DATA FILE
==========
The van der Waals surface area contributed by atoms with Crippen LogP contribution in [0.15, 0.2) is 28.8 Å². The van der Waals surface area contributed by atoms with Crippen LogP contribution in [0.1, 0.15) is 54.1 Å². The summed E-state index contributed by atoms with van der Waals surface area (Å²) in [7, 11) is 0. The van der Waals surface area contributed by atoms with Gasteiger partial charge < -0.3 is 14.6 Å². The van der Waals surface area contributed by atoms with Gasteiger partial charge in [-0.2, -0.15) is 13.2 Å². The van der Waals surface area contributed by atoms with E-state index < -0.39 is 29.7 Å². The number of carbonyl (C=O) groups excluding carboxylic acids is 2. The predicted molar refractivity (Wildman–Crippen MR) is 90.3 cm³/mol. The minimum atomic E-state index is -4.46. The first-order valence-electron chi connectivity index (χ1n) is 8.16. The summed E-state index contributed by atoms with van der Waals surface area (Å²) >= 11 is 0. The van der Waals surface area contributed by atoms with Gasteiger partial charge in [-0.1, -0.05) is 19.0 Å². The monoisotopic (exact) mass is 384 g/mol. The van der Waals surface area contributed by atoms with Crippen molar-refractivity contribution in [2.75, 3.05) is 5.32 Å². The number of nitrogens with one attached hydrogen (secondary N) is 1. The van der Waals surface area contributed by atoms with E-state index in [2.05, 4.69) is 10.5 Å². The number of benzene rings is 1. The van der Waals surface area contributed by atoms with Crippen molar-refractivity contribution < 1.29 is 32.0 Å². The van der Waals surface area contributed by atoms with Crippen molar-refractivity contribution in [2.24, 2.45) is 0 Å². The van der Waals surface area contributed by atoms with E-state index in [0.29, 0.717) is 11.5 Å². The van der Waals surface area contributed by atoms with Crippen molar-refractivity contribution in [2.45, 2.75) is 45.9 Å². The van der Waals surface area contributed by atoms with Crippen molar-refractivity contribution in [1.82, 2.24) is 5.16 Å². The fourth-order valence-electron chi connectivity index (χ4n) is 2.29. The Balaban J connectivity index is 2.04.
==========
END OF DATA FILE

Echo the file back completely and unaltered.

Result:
The van der Waals surface area contributed by atoms with Crippen LogP contribution in [0.15, 0.2) is 28.8 Å². The van der Waals surface area contributed by atoms with Crippen LogP contribution in [0.1, 0.15) is 54.1 Å². The summed E-state index contributed by atoms with van der Waals surface area (Å²) in [7, 11) is 0. The van der Waals surface area contributed by atoms with Gasteiger partial charge < -0.3 is 14.6 Å². The van der Waals surface area contributed by atoms with Gasteiger partial charge in [-0.2, -0.15) is 13.2 Å². The van der Waals surface area contributed by atoms with E-state index < -0.39 is 29.7 Å². The number of carbonyl (C=O) groups excluding carboxylic acids is 2. The predicted molar refractivity (Wildman–Crippen MR) is 90.3 cm³/mol. The minimum atomic E-state index is -4.46. The first-order valence-electron chi connectivity index (χ1n) is 8.16. The summed E-state index contributed by atoms with van der Waals surface area (Å²) >= 11 is 0. The van der Waals surface area contributed by atoms with Gasteiger partial charge in [-0.1, -0.05) is 19.0 Å². The monoisotopic (exact) mass is 384 g/mol. The van der Waals surface area contributed by atoms with Crippen molar-refractivity contribution in [2.75, 3.05) is 5.32 Å². The number of nitrogens with one attached hydrogen (secondary N) is 1. The van der Waals surface area contributed by atoms with E-state index in [2.05, 4.69) is 10.5 Å². The number of benzene rings is 1. The van der Waals surface area contributed by atoms with Crippen molar-refractivity contribution < 1.29 is 32.0 Å². The van der Waals surface area contributed by atoms with Crippen molar-refractivity contribution in [2.24, 2.45) is 0 Å². The van der Waals surface area contributed by atoms with E-state index in [0.29, 0.717) is 11.5 Å². The van der Waals surface area contributed by atoms with Crippen molar-refractivity contribution in [2.45, 2.75) is 45.9 Å². The van der Waals surface area contributed by atoms with Crippen molar-refractivity contribution in [1.82, 2.24) is 5.16 Å². The fourth-order valence-electron chi connectivity index (χ4n) is 2.29. The Balaban J connectivity index is 2.04.